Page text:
Article published on the 2009-07-07 Latest update 2009-07-07 15:07 TU
Uighur protesters gather during a demonstration in Urumqi, Xinjiang Uighur Autonomous Region July 7, 2009.
France has expressed concern over ethnic clashes in China's Xinjiang province which has left 156 people dead and says that the EU is discussing how to react. The Organisation of the Islamic Conference slammed the "disproportionate use of force" used in the mainly Muslim province.
"We are worried and concerned," said French Foreign Ministry representaative Eric Chevallier. "There will probably be a European response."
Exiled ighur activist Rebiya Kadeer, whom Beijing accuses of stirring up the violence, has called on the EU, the US and the UN to condemn Beijing's handling of the crisis.
On Tuesday, police fired teargas to disperse thousands of Han and Hui Chinese protesters armed with makeshift weapons in Urumqi city on Tuesday. An estimated 10,000 members of China's majority ethnic group rallied in the capital of Xinjiang region, vowing revenge against the Muslim Uighur minority, whom they blame for rioting on Sunday that left 156 people dead.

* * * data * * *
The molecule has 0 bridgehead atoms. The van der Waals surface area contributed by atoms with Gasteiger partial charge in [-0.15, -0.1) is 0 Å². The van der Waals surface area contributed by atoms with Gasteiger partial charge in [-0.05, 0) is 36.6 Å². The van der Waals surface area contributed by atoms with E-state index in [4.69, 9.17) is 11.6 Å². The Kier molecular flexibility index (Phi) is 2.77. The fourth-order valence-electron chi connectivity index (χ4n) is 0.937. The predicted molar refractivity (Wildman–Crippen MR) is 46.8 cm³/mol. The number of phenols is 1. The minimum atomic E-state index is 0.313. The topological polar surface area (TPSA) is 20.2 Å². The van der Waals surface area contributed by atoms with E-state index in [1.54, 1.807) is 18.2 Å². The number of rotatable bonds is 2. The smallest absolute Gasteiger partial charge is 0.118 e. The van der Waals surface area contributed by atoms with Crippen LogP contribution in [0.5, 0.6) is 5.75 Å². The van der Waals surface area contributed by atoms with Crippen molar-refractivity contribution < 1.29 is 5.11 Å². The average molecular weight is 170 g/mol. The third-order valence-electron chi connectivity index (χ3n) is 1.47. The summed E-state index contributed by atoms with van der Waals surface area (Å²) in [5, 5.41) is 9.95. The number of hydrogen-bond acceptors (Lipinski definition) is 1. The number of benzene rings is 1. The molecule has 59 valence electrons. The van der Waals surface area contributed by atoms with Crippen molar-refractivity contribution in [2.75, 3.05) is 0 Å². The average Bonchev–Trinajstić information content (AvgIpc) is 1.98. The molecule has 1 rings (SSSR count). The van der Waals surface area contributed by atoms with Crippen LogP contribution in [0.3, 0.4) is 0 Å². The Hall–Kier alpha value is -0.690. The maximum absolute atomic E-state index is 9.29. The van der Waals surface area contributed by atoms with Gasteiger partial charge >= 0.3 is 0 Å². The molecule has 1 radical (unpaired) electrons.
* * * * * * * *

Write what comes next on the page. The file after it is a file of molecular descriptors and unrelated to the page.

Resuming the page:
Police prevented the protesters from getting through to an area populated by Uighur, who are the majority group in Xinjiang. Many of the demonstrators were carrying chains, machetes and bats. Some of them were waving national flags and chanting "Safeguard our people!" and "Unity!"
Chinese authorities confirmed Tuesday that they had cut off Internet access in parts of Urumqi to prevent the violence from spreading.
Earlier, Muslim Uighur protested in front of foreign journalists, calling for the release of 1,434 people who were arrested for their alleged involvement in riots on Sunday.
The Uighur protesters approached six buses carrying foreign journalists, demanding the release of detained relatives. Hundreds of police surrounded the protestors but they refused to leave. The police were finally able to disperse them peacefully after about an hour.
Sunday's unrest saw thousands of Uighurs take to the streets, with state television showing protesters attacking Han Chinese.
China's eight million Uighurs are a Turkic-speaking people who have long complained about the influx of Han Chinese into what they regard as their homeland, as well as political and cultural repression.
Exiled Uighur groups have sought to lay the blame for Sunday's violence on Chinese authorities, saying the protests were peaceful until Chinese security forces over-reacted and fired indiscriminately on crowds.